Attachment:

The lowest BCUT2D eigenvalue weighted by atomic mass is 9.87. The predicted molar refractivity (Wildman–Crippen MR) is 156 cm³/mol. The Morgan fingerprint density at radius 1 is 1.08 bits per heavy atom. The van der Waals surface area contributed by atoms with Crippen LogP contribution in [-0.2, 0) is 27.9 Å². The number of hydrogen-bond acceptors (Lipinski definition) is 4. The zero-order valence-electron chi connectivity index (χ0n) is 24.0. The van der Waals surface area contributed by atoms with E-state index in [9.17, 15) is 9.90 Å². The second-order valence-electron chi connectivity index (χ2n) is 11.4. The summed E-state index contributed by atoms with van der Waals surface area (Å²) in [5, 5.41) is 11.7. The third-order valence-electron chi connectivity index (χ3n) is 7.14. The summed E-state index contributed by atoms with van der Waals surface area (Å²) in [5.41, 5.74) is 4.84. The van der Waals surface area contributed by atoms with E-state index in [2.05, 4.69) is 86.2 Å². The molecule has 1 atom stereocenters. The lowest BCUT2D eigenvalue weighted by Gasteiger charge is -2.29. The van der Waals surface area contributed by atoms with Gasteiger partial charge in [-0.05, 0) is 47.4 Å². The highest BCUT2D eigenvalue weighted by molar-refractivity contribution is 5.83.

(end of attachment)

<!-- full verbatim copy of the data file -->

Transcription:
The lowest BCUT2D eigenvalue weighted by atomic mass is 9.87. The predicted molar refractivity (Wildman–Crippen MR) is 156 cm³/mol. The Morgan fingerprint density at radius 1 is 1.08 bits per heavy atom. The van der Waals surface area contributed by atoms with Crippen LogP contribution in [-0.2, 0) is 27.9 Å². The number of hydrogen-bond acceptors (Lipinski definition) is 4. The zero-order valence-electron chi connectivity index (χ0n) is 24.0. The van der Waals surface area contributed by atoms with E-state index in [9.17, 15) is 9.90 Å². The second-order valence-electron chi connectivity index (χ2n) is 11.4. The summed E-state index contributed by atoms with van der Waals surface area (Å²) in [5, 5.41) is 11.7. The third-order valence-electron chi connectivity index (χ3n) is 7.14. The summed E-state index contributed by atoms with van der Waals surface area (Å²) in [5.41, 5.74) is 4.84. The van der Waals surface area contributed by atoms with E-state index in [2.05, 4.69) is 86.2 Å². The molecule has 1 atom stereocenters. The lowest BCUT2D eigenvalue weighted by Gasteiger charge is -2.29. The van der Waals surface area contributed by atoms with Gasteiger partial charge in [-0.05, 0) is 47.4 Å². The highest BCUT2D eigenvalue weighted by molar-refractivity contribution is 5.83.